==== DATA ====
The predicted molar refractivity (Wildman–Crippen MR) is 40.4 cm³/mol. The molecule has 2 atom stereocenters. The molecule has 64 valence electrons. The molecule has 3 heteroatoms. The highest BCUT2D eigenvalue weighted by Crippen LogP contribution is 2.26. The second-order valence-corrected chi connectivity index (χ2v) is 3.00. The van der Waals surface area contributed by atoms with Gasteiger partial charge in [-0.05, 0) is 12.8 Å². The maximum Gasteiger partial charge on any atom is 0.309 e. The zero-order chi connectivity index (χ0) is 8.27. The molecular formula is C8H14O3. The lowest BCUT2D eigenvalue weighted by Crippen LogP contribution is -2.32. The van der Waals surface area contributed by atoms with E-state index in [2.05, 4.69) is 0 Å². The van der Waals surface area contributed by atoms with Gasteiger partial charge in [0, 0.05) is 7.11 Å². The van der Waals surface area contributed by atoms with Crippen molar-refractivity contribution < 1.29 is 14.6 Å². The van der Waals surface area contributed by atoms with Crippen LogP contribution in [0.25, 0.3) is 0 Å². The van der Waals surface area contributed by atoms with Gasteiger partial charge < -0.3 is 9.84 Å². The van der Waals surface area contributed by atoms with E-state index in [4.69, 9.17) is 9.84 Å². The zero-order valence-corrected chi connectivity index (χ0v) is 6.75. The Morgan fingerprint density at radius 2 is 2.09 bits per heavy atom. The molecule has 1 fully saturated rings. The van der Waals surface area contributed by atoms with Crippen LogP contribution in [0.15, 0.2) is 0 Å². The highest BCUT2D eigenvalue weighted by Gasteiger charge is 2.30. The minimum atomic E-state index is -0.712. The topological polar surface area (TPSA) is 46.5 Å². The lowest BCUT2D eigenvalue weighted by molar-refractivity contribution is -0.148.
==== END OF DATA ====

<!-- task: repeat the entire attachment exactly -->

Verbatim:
The predicted molar refractivity (Wildman–Crippen MR) is 40.4 cm³/mol. The molecule has 2 atom stereocenters. The molecule has 64 valence electrons. The molecule has 3 heteroatoms. The highest BCUT2D eigenvalue weighted by Crippen LogP contribution is 2.26. The second-order valence-corrected chi connectivity index (χ2v) is 3.00. The van der Waals surface area contributed by atoms with Gasteiger partial charge in [-0.05, 0) is 12.8 Å². The maximum Gasteiger partial charge on any atom is 0.309 e. The zero-order chi connectivity index (χ0) is 8.27. The molecular formula is C8H14O3. The lowest BCUT2D eigenvalue weighted by Crippen LogP contribution is -2.32. The van der Waals surface area contributed by atoms with E-state index in [2.05, 4.69) is 0 Å². The van der Waals surface area contributed by atoms with Gasteiger partial charge in [0, 0.05) is 7.11 Å². The van der Waals surface area contributed by atoms with Crippen molar-refractivity contribution < 1.29 is 14.6 Å². The van der Waals surface area contributed by atoms with Crippen LogP contribution in [0.25, 0.3) is 0 Å². The van der Waals surface area contributed by atoms with Gasteiger partial charge < -0.3 is 9.84 Å². The van der Waals surface area contributed by atoms with E-state index in [4.69, 9.17) is 9.84 Å². The zero-order valence-corrected chi connectivity index (χ0v) is 6.75. The Morgan fingerprint density at radius 2 is 2.09 bits per heavy atom. The molecule has 1 fully saturated rings. The van der Waals surface area contributed by atoms with Crippen LogP contribution in [0.15, 0.2) is 0 Å². The highest BCUT2D eigenvalue weighted by Gasteiger charge is 2.30. The minimum atomic E-state index is -0.712. The topological polar surface area (TPSA) is 46.5 Å². The lowest BCUT2D eigenvalue weighted by molar-refractivity contribution is -0.148.